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Introducing Swarm

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ESA / Applications / Observing the Earth / Swarm

ESA’s magnetic field mission is dedicated to unravelling one of the most mysterious aspects of our planet: the magnetic field.

Although invisible, the magnetic field and electric currents in and around Earth generate complex forces that have immeasurable impact on everyday life.

The field can be thought of as a huge bubble, protecting us from cosmic radiation and charged particles that bombard Earth in solar winds. However, it is in a permanent state of flux. Magnetic north wanders, and every few hundred thousand years the polarity flips so that a compass would point south instead of north. Moreover, the strength of the magnetic field is constantly changing – and is currently showing signs of significant weakening.

Launched on 22 November 2013, Swarm is the fourth in series of pioneering Earth Explorer research missions, following on from GOCE, SMOS and CryoSat. Is also ESA’s first constellation of satellites to advance our understanding of how Earth works.

Harnessing European and Canadian technological excellence, the three identical Swarm satellites are measuring precisely the magnetic signals that stem from Earth’s core, mantle, crust and oceans, as well as from the ionosphere and magnetosphere.

Swarm constellation
Swarm constellation

By analysing the different characteristics of the observed field, this state-of-the-art mission will lead to new insight into many natural processes, from those occurring deep inside the planet to weather in space caused by solar activity. In turn, this information will yield a better understanding of why the magnetic field is weakening.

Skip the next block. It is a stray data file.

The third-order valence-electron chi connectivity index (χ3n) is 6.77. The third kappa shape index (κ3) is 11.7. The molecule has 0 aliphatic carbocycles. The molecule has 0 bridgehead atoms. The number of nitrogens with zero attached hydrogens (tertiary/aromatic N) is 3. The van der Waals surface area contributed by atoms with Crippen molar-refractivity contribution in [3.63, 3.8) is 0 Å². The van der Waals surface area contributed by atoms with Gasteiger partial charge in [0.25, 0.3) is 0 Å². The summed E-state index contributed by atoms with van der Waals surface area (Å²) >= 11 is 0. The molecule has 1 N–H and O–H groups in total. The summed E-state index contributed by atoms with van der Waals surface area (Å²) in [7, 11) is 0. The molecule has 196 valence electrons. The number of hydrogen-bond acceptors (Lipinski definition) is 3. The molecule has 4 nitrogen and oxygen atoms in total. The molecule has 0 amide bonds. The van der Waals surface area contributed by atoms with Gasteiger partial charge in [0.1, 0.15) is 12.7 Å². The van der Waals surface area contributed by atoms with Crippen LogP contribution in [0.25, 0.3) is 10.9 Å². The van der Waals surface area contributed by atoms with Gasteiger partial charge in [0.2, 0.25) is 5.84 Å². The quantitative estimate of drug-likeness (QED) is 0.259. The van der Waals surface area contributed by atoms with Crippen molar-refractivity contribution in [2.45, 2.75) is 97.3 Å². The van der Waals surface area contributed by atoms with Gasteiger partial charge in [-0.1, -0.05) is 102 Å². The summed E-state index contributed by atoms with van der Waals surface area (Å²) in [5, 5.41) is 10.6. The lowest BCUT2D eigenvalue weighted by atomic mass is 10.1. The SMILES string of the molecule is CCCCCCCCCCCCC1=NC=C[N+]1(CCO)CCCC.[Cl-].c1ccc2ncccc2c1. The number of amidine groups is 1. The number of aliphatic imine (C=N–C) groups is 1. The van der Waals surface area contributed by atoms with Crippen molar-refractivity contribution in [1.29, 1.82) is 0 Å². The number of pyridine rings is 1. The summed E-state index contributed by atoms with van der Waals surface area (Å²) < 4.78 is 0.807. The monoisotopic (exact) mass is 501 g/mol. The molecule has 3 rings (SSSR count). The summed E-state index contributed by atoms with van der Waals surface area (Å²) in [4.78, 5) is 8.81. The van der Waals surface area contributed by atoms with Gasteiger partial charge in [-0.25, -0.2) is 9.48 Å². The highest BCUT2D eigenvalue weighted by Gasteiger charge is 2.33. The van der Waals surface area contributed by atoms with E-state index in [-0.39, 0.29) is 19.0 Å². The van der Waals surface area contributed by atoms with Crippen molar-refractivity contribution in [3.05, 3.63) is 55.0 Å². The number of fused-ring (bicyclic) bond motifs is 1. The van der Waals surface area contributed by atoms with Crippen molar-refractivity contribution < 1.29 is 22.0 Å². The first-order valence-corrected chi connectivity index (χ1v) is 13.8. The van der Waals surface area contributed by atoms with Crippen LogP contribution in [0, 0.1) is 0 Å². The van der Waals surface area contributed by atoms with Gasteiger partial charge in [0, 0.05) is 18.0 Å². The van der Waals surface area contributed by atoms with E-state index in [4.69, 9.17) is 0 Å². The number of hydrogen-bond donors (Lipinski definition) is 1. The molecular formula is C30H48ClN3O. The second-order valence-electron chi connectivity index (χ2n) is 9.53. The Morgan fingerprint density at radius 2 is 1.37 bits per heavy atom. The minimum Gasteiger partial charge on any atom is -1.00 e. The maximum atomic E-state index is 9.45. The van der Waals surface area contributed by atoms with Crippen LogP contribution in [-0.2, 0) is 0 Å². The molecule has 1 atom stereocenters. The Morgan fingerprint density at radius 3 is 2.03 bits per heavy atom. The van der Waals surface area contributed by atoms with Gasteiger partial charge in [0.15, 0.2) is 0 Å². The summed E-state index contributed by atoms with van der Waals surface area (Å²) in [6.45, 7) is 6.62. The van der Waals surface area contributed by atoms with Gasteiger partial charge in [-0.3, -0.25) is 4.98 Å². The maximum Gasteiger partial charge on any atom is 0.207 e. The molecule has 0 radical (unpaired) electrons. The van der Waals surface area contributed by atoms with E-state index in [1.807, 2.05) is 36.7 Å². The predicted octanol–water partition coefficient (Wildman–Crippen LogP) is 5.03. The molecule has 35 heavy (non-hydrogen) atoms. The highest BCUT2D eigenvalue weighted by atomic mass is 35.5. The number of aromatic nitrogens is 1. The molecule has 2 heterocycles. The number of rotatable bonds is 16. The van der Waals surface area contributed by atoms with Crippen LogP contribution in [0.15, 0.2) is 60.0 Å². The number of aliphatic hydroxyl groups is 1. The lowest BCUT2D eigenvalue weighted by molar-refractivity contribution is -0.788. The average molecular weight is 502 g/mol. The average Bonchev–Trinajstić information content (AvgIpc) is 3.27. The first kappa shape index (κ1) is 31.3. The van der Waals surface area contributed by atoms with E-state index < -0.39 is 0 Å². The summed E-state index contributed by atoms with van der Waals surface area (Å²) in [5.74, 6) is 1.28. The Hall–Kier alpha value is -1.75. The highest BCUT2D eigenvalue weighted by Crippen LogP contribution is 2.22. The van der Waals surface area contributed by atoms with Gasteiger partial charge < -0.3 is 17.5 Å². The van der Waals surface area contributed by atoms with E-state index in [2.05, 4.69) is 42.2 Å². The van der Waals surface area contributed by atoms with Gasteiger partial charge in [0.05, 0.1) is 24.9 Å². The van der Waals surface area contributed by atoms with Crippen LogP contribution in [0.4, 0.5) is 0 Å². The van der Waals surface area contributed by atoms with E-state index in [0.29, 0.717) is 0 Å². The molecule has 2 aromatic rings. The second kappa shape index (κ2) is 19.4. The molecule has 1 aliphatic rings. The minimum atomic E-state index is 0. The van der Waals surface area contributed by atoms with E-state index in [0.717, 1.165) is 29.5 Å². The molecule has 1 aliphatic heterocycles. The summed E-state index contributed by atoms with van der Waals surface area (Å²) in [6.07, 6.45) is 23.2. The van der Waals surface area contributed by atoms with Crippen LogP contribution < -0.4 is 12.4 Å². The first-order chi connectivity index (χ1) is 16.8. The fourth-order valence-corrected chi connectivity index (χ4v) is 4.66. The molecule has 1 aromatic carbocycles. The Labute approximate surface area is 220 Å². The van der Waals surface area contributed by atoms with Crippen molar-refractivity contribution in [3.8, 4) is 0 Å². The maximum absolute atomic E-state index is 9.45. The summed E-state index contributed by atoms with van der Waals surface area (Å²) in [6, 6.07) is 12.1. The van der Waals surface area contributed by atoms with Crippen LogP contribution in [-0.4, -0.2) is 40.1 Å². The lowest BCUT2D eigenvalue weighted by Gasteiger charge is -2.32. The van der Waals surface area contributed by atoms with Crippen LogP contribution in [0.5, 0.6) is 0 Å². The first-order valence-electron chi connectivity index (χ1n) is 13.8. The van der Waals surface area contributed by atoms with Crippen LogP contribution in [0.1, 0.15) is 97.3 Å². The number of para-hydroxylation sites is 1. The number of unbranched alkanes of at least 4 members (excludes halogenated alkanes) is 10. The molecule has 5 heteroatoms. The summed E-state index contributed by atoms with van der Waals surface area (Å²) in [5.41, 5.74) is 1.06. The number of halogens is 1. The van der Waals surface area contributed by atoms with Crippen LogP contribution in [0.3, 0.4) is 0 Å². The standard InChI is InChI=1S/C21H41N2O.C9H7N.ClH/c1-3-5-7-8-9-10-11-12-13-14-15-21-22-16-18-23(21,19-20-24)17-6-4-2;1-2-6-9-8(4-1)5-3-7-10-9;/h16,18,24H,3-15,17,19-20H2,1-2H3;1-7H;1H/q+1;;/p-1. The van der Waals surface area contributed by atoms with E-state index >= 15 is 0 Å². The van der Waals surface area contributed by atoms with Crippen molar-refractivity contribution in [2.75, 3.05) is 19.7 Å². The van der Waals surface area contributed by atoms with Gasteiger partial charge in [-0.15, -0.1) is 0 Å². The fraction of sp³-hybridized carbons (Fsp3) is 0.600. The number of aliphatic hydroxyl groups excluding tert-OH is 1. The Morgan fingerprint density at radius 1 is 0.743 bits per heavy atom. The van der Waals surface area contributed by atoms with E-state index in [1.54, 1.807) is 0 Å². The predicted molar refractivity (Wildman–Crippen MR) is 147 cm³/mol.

The geomagnetic field models resulting from the mission will provide new insights into Earth’s interior. These data along with measurements of atmospheric conditions around the orbiting satellites will further studies into Earth’s weakening magnetic shield, space weather and radiation hazards.

As well as furthering science, the measurements delivered by the three Swarm satellites will be valuable for a range of applications. For example, the data will be put to practical use to help improve the accuracy of navigation systems including those systems carried on satellites, to advance earthquake prediction and to improve the efficiency of drilling for natural resources.

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